Jasprit Bumrah
Jasprit Bumrah, centre, celebrates the wicket of Mohammad Rizwan. Photo: PTI/Manvender Vashist Lav

Pakistan started off well but the side’s relative inexperience was exposed once they lost skipper Babar Azam in the 30th over. They were sailing comfortably with the score board reading 155/2, with Babar reaching his half-century and looking good for another one. It was at this juncture that Mohammed Siraj, who had not touched top form in the championship till then, produced a peach of a delivery that went through the defences of Babar. This was the trigger for Indians to raise their game , while Pakistan collapsed like a house of cards. Kuldeep Yadav dismissed Saudi Shakeel and Ifthikar Ahmed in quick succession to seize the initiative for India. Jasprit Bumrah sent his home crowd into raptures by bowling a brilliantly disguised slower delivery that came in sharply after pitching to break the defences of a well settled Mohamad Rizwan and uproot his off stump. He followed this by clean bowling Shadab Khan who was beaten all ends up. The loss of five quick wickets in quick succession rattled the Pakistan dressing room and the remaining batsmen succumbed without putting up a fight. The loss of eight wickets in a span of 80 balls on a pitch that held no terror for the batsmen told its own tale.

India reached the target of 192 in style, knocking it off in a mere 30.3 overs. Rohit Sharma showed his class again while Shreyas Iyer helped himself to an easy half-century and was at the crease with K L Rahul, the hero of the win against Australia, when the winning runs were hit.

Babar told the media before the start of the match that India’s 7-0 record against his team in World Cup matches did not worry him. He also added that all records get broken sometime or the other. However, it was not the fate of his side to stop this winning streak that India has been enjoying for the last 31 years. Paksitan were outplayed by a side that was superior to them in all departments of the game.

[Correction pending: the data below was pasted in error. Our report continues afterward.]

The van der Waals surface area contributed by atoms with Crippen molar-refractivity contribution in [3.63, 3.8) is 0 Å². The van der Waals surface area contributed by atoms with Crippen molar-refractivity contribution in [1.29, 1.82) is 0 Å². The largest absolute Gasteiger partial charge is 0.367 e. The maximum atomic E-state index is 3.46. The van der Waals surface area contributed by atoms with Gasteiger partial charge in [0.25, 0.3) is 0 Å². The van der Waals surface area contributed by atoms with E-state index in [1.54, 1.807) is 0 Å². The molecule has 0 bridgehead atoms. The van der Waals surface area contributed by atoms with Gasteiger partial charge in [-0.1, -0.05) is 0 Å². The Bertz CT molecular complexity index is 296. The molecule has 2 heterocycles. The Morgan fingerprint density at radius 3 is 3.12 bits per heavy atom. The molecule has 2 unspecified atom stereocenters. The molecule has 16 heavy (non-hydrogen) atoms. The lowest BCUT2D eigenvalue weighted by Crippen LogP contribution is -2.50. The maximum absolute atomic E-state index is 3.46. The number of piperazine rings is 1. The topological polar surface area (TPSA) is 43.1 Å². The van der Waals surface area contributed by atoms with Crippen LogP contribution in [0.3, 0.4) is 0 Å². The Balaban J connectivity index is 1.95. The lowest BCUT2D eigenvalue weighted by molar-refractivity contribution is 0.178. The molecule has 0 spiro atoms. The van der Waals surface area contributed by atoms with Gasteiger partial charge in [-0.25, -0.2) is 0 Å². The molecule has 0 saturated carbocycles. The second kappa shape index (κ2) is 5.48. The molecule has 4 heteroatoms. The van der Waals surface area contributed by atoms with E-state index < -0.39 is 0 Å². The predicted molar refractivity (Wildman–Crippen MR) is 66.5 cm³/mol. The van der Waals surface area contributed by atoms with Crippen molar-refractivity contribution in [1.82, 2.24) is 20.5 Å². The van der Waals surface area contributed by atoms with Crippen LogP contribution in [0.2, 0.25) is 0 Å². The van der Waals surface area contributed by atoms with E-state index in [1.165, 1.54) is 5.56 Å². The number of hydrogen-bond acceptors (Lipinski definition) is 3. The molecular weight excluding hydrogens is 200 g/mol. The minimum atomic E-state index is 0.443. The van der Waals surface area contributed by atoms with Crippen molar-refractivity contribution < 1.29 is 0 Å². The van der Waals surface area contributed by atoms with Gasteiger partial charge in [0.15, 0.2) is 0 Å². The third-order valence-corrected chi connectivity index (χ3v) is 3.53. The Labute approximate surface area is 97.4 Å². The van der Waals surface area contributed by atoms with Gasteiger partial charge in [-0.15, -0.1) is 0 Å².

Men in Blue
Mohammed Siraj, second right, celebrates with teammates after removing Abdullah Shafique. Photo: AFP/Punit Paranjpe

In conclusion, it merits being mentioned that the day belonged to Indian bowlers. All of them, with the exception of Shardul Thakur, bowled exceedingly well and were rewarded in equal measure. It is no easy task to stage a strong comeback after the 30th over in a limited overs game and turn the tables on a side that was dominating with the willow till then. This is especially so when the match is played on a pitch full of runs. It was only in the fitness of things that Bumrah, the acknowledged leader of the bowling attack, was chosen as the player of the match. He has been in great form since the championship began and and it was his brilliant bowling in the middle overs that knocked Pakistan out of the game. A fast bowler who can be as effective in the middle and end overs as he is with the new ball is an asset for any skipper. With this performance, Bumrah has served notice that he possesses the skillsets to enter the pantheon of cricketing greats.

The Indian team management headed by skipper Rohit and coach Rahul Dravid could not have asked for a better start for the side in this championship. Victories, by convincing margins, over Australia and Pakistan in the first week of the tournament justifies India’s ranking as the top side in the world. The good form of all players, absence of injuries and the quick recovery of Shubman Gill from an attack of Dengue all auger well for the side.

Though the performances of the home side gives cause for a good amount of cheer, it is too early to get into the celebratory mode as there are five more weeks to go before the final. Winning the World Cup requires copious amounts of good fortune besides the players maintaining top form and peak physical fitness. The national side and the fans need to keep their heads down, stay humble and focus on the matches ahead if India are to do an encore of 2011.

(The author is a former international cricket umpire and a senior bureaucrat)